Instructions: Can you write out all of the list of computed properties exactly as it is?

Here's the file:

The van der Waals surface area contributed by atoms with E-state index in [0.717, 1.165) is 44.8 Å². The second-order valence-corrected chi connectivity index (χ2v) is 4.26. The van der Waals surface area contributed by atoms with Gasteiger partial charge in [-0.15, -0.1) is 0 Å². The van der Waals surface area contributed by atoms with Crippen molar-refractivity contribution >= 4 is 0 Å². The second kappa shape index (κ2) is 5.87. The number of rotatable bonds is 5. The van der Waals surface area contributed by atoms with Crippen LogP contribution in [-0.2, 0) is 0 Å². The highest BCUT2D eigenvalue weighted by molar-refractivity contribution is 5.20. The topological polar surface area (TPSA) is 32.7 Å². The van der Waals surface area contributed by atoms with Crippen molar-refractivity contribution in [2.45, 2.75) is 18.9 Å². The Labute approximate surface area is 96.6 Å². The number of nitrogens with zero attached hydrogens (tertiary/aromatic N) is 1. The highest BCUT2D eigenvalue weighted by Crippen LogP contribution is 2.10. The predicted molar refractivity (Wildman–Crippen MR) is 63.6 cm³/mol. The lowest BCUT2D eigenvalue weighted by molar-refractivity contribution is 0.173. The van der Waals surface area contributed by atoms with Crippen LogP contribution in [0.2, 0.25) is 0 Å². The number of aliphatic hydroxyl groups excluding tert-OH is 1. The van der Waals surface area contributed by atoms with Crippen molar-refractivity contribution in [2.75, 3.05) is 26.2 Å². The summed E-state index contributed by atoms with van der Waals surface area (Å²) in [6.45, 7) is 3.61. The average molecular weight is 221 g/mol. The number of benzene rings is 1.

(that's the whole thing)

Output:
The van der Waals surface area contributed by atoms with E-state index in [0.717, 1.165) is 44.8 Å². The second-order valence-corrected chi connectivity index (χ2v) is 4.26. The van der Waals surface area contributed by atoms with Gasteiger partial charge in [-0.15, -0.1) is 0 Å². The van der Waals surface area contributed by atoms with Crippen molar-refractivity contribution >= 4 is 0 Å². The second kappa shape index (κ2) is 5.87. The number of rotatable bonds is 5. The van der Waals surface area contributed by atoms with Crippen LogP contribution in [-0.2, 0) is 0 Å². The highest BCUT2D eigenvalue weighted by molar-refractivity contribution is 5.20. The topological polar surface area (TPSA) is 32.7 Å². The van der Waals surface area contributed by atoms with Crippen molar-refractivity contribution in [2.45, 2.75) is 18.9 Å². The Labute approximate surface area is 96.6 Å². The number of nitrogens with zero attached hydrogens (tertiary/aromatic N) is 1. The highest BCUT2D eigenvalue weighted by Crippen LogP contribution is 2.10. The predicted molar refractivity (Wildman–Crippen MR) is 63.6 cm³/mol. The lowest BCUT2D eigenvalue weighted by molar-refractivity contribution is 0.173. The van der Waals surface area contributed by atoms with Crippen LogP contribution in [0.2, 0.25) is 0 Å². The number of aliphatic hydroxyl groups excluding tert-OH is 1. The van der Waals surface area contributed by atoms with Crippen molar-refractivity contribution in [2.75, 3.05) is 26.2 Å². The summed E-state index contributed by atoms with van der Waals surface area (Å²) in [6.45, 7) is 3.61. The average molecular weight is 221 g/mol. The number of benzene rings is 1.